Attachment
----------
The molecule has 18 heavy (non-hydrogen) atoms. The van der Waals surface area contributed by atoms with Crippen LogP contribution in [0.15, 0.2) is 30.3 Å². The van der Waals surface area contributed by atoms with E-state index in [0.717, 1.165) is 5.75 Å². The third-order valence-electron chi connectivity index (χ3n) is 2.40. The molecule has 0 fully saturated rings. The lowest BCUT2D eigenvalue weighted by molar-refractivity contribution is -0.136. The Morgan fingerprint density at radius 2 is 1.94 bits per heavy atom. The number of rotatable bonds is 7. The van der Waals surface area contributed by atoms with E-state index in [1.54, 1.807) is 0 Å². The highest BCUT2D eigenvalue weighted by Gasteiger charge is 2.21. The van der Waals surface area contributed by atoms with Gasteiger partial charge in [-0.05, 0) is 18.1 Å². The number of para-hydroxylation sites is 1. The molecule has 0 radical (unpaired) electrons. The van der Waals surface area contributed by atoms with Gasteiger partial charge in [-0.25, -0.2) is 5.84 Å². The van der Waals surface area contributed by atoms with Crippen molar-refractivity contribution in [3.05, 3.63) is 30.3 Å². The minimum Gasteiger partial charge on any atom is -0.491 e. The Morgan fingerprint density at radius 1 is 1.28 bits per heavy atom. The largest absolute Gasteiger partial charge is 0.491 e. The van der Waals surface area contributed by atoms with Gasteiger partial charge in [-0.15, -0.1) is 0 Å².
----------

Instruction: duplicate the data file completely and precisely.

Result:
The molecule has 18 heavy (non-hydrogen) atoms. The van der Waals surface area contributed by atoms with Crippen LogP contribution in [0.15, 0.2) is 30.3 Å². The van der Waals surface area contributed by atoms with E-state index in [0.717, 1.165) is 5.75 Å². The third-order valence-electron chi connectivity index (χ3n) is 2.40. The molecule has 0 fully saturated rings. The lowest BCUT2D eigenvalue weighted by molar-refractivity contribution is -0.136. The Morgan fingerprint density at radius 2 is 1.94 bits per heavy atom. The number of rotatable bonds is 7. The van der Waals surface area contributed by atoms with E-state index in [1.54, 1.807) is 0 Å². The highest BCUT2D eigenvalue weighted by Gasteiger charge is 2.21. The van der Waals surface area contributed by atoms with Gasteiger partial charge in [-0.05, 0) is 18.1 Å². The number of para-hydroxylation sites is 1. The molecule has 0 radical (unpaired) electrons. The van der Waals surface area contributed by atoms with Gasteiger partial charge in [-0.25, -0.2) is 5.84 Å². The van der Waals surface area contributed by atoms with Crippen molar-refractivity contribution in [3.05, 3.63) is 30.3 Å². The minimum Gasteiger partial charge on any atom is -0.491 e. The Morgan fingerprint density at radius 1 is 1.28 bits per heavy atom. The largest absolute Gasteiger partial charge is 0.491 e. The van der Waals surface area contributed by atoms with Gasteiger partial charge in [-0.15, -0.1) is 0 Å².